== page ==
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Sensei was discussing with me the concept of the limbic brain, the part that controls our autonomic nervous system. More familiarly, it is the system that regulates the "fight, flight, or freeze" instinct when we are confronted in a dire situation. She points out that in the wild, a lot of prey enter the "freeze" state when captured by their predator: once it feels the lion's jaws lock in on its neck, the antelope's body goes stiff as it mentally discharges from reality, defaulting to the natural instinct that helps keep it from feeling pain. If the lion accidentally slips, the antelope seemingly comes back to life, rigid body contorting in a few spastic shakes. Where just a moment ago its body prepared it for death, survival instinct kicks back into gear just as quickly, the nervous system pumping jolts of adrenaline to re-activate every fiber of muscle and allow it to get away.
Underneath this human skin, we are primordially the same animals, experiencing similar urges during a physical confrontation. Depending on our natures, we default to one of the three responses, and in aikido, this is arguably most apparent when we practice jiyu waza, free-form attacks and defenses. Unbound from the confines of repeating a demonstrated technique over and over, perhaps nothing is quite as liberating—and as intimidating—as being allowed the freedom to attack and defend ad-lib. Jiyu waza is aikido's closest to a competitive martial art's concept of sparring in that you never know what attack will come out from the person you're facing off with, or how your body may respond. When students get to practice it for the first time, they may tense up when they see an attack coming: the instinct to freeze. Or they may back up a few steps to give themselves room to think: the instinct to flee. The first step of doing good jiyu waza, before you get to refining ma-ai and technique precision, is to mentally overcome those two instincts that come most natural. Moving instead of freezing allows you to blend with your attacker, kicking into gear those techniques that you had to practice over and over to ingrain them into your muscle memory, to prepare you for this. Going to your partner and drawing out the attack instead of backing up helps you claim that open space and dominate.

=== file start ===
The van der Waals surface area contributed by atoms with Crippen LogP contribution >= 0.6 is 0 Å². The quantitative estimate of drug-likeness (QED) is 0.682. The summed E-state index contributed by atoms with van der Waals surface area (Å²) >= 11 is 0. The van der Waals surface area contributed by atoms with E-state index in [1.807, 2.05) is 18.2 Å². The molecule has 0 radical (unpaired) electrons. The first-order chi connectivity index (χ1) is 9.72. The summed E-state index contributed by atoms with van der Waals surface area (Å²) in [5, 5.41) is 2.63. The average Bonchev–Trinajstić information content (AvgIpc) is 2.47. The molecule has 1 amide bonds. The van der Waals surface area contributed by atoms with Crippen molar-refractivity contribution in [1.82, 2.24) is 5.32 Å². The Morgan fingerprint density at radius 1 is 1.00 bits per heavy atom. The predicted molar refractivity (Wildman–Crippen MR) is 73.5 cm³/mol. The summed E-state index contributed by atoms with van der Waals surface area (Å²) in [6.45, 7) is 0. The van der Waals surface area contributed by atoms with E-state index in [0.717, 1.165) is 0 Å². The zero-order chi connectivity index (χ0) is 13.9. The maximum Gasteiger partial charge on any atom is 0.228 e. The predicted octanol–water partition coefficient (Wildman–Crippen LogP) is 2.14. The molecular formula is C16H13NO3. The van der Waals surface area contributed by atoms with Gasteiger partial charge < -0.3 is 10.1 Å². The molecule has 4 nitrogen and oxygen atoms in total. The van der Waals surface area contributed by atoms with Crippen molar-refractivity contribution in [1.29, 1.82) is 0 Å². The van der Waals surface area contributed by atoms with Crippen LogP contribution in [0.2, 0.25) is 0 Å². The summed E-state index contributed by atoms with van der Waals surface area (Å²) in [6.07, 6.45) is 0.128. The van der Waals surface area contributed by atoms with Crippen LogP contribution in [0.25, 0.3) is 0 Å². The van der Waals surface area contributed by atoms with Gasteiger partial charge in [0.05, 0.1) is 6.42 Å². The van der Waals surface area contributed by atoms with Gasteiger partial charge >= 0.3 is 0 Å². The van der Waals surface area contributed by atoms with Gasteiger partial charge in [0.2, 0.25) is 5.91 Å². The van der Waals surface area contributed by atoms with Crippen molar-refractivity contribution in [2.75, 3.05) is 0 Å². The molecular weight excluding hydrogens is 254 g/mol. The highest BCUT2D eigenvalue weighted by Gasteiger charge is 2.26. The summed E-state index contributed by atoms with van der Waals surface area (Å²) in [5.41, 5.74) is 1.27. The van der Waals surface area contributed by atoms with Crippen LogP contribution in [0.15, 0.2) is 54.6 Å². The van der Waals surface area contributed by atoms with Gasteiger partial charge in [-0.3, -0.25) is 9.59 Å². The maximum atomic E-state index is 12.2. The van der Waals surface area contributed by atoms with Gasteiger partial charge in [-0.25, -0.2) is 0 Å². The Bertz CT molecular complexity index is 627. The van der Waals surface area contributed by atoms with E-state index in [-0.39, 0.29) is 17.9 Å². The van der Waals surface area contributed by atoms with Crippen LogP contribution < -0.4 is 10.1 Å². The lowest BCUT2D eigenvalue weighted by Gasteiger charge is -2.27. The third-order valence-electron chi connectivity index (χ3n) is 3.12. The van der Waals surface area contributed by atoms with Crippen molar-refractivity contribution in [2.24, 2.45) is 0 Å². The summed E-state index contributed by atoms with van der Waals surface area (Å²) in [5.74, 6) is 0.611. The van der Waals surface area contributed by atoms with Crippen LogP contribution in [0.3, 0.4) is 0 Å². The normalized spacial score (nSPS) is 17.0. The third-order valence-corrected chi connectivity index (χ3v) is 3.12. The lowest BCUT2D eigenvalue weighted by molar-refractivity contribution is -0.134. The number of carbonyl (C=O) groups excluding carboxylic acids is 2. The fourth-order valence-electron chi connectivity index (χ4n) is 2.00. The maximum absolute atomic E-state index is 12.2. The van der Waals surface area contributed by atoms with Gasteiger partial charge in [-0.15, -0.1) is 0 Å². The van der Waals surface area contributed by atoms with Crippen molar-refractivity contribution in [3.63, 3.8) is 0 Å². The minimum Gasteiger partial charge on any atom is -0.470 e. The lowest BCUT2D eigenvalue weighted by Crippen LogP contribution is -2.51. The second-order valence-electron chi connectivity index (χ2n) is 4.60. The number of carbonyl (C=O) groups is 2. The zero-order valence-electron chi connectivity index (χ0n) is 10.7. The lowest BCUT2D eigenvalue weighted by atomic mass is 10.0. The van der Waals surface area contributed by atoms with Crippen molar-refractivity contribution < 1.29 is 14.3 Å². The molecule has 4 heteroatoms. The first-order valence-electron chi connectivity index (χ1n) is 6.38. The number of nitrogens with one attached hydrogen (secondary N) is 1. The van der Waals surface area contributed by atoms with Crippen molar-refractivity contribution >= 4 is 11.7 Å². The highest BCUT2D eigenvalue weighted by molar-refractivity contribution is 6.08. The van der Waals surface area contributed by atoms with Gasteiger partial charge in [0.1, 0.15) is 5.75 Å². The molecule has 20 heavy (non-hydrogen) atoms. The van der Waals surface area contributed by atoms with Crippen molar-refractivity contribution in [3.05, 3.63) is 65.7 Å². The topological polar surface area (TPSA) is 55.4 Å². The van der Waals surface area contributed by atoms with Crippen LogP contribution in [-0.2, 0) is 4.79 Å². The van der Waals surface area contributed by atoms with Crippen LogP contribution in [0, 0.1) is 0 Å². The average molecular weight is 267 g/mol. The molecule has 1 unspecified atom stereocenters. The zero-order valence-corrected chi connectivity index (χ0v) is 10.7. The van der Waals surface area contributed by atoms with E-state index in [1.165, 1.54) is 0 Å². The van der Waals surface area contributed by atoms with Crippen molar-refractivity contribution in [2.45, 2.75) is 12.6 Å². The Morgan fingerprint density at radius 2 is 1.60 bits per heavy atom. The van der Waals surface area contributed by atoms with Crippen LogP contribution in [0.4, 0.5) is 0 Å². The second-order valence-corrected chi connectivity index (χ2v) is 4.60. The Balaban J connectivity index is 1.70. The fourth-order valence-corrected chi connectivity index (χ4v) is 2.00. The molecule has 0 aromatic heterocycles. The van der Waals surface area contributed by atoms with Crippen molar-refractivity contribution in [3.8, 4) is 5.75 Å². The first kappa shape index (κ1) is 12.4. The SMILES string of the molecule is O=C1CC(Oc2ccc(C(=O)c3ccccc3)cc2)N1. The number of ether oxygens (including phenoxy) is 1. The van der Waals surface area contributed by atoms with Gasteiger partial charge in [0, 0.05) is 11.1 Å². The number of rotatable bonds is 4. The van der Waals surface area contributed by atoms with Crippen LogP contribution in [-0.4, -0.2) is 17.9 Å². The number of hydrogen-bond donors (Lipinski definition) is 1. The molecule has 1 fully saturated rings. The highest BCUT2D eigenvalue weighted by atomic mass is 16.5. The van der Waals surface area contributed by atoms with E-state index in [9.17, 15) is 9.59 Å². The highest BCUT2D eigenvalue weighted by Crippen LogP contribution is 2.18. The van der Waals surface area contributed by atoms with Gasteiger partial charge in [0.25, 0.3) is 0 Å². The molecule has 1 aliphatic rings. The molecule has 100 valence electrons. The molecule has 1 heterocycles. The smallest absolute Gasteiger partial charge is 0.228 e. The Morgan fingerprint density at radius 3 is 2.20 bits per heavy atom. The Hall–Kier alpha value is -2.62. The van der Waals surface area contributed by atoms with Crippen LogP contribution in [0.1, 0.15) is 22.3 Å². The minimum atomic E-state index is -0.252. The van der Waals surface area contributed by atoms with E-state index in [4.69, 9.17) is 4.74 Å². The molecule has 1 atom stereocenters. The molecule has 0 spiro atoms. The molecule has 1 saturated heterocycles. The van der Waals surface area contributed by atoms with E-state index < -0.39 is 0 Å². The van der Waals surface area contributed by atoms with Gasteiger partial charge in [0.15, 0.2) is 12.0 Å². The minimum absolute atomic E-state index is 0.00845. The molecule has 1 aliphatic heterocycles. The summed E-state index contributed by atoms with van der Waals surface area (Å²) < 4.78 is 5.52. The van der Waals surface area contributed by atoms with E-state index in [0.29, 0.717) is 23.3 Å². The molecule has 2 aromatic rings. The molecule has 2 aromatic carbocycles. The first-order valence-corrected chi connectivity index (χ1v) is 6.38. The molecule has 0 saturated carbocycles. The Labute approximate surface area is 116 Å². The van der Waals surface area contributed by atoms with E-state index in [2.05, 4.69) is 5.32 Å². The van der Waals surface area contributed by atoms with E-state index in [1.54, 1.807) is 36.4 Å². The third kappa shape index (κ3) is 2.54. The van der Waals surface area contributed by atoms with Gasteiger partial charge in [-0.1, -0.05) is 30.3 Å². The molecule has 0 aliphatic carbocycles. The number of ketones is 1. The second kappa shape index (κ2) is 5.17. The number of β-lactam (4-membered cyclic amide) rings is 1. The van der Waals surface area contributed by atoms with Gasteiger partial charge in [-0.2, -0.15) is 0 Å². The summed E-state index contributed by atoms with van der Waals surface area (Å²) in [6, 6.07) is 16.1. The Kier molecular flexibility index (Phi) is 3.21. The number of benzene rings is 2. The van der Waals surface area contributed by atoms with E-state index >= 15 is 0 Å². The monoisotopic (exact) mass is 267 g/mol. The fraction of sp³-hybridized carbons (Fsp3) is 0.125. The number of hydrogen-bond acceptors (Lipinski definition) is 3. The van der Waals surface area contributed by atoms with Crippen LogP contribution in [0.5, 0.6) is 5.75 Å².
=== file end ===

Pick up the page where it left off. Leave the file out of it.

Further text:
For the students new to jiyu waza, for the timid or unsure or unconfident, even for the ones that tend to be over-analytical when given free reign to respond to an attack, it could be quite a challenge to start off in the right state of mind. Your body's screaming at you to do something other than what you think is best to protect yourself from pain. But over these primordial animal instincts is human skin, coupled with human logic and the ability to define courage, to push strength. Standing off in preparation for jiyu waza, take a moment to claim control over your limbic brain. When "hajime" is called, it's time to fight.